The Lunchbox
Direction
Cinematography
Acting
Screenplay
Score
2.9Overall Score

All too frequently, we are force-fed overly-sweet romances, processed and artificial. Their insincerity and unbelievability can cloy to retch-inducing effect. The Lunchbox is at least something more wholesome, but its exotic colours and presentation cannot conceal the familiarity of it all. Call it Brief Encounter-lite; it’s all familiar, but the real thing always goes down better. Still, Celia Johnson might have had a bit more luck with Trevor Howard if she’d whipped up some of the lunch platters proffered here. Let’s dig in.

It’s rare that Indian cinema makes a breakthrough to Western audiences. When it does, it usually involves funding and talent from outside India. The last notable example was the extravagant slice of poverty porn that was Slumdog Millionaire, a British film in all but setting. Ritesh Batra’s debut feature The Lunchbox is a very different look at life in modern India. A world away from squall and easily-sold triumphs over adversity, here we get a simple tale of everyday life with a just a little wish fulfilment thrown in for good measure. The film centres on the uniquely Indian phenomenon of dabbawallas, a network of delivery men who collect cooked meals from the homes of urban employees in the late morning to deliver them to the employees in time for lunch, before retrieving the remaining dishes to return them. It’s such a novel idea, yet so simple, and it gives root to a simple plot. With so many dishes and delivery men whizzing around Mumbai, is it not inevitable that some of them are wrongly delivered? Current statistics suggest the failure rate is one in eight million deliveries, but when Ila (Nimrat Kaur) sends a meal via dabbawalla to her husband (Nakul Vaid), it ends up on the desk of accountant Sajaan (Irrfan Khan).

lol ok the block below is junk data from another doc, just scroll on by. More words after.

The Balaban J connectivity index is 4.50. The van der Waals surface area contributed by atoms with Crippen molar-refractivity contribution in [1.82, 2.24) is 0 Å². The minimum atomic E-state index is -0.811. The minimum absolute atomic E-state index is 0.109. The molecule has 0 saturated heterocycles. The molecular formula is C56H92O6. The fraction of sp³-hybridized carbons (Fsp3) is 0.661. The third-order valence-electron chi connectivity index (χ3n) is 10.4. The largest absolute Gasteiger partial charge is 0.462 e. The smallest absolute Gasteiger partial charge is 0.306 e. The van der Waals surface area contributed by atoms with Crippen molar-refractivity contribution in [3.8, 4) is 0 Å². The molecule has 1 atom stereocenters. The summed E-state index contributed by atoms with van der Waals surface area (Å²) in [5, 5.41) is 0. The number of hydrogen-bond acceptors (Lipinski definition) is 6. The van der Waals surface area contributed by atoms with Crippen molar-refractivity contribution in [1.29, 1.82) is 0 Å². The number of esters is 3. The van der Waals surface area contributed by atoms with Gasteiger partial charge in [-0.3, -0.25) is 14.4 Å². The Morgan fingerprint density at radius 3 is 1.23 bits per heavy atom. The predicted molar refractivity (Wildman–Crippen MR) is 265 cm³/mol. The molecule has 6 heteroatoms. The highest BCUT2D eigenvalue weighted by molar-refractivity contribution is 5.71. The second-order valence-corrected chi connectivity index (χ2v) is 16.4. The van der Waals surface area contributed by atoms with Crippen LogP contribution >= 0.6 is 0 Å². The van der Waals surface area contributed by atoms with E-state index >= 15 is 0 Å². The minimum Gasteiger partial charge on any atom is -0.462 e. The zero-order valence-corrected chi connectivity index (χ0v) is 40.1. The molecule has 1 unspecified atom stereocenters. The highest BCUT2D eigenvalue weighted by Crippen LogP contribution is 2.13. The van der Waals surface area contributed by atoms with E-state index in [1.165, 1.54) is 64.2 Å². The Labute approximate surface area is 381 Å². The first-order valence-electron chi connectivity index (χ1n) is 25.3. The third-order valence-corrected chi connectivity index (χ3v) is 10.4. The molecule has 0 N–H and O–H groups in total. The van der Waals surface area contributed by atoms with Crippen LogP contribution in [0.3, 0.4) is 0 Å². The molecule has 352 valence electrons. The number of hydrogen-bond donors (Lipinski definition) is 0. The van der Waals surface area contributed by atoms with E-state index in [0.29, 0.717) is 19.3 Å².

Once Ila realizes the misunderstanding, she writes a note to Sajaan to apologize, but soon her plans to win her husband’s heat back through his stomach are forgotten; her epistolary relationship with Sajaan proves far more interesting. As all this goes on, it feels like Batra closely observed what makes Western screen romances tick and applied it to his script. Sajaan is a lonely widower, and is about to retire. The defining for this character are much as you’d expect; he’s bitter, he doesn’t like children and all he needs is an understanding voice to listen to him and for him to listen to in turn. Meanwhile, Ila (the second romantically-adrift film heroine with that name this year, after Emma Watson in Noah) finds her marriage is on shaky ground, as she suspects her husband is having an affair. To whom can she turn for advice? The disembodied voice of her auntie of the upstairs flat aside (and that sounds like a forced device, even in a review!), Ila takes her chances with Sajaan’s letters. Mercifully, this plot never gets overly mawkish or sentimental; a lot of that is down to the actors. Kaur and Khan’s wounded kindred spirits are likeable and generate a relatable chemistry, even across a city on handwritten notes. Trite though it may be, The Lunchbox’s lack of cynicism is its trump card. It’s not aiming for commentary or satire. It’s a little romance, no more and no less.

The simplicity of the setup is welcoming, but its lack of bite denies it much memorability. The Lunchbox’s makers have one eye firmly outside India, and its amiable leads and gentle story will ensure it finds an audience beyond the subcontinent. That said, whilst it’s a change to see India’s ever-growing middle class given a cinematic voice, there are doubtlessly more challenging stories waiting to be told from that point of view.

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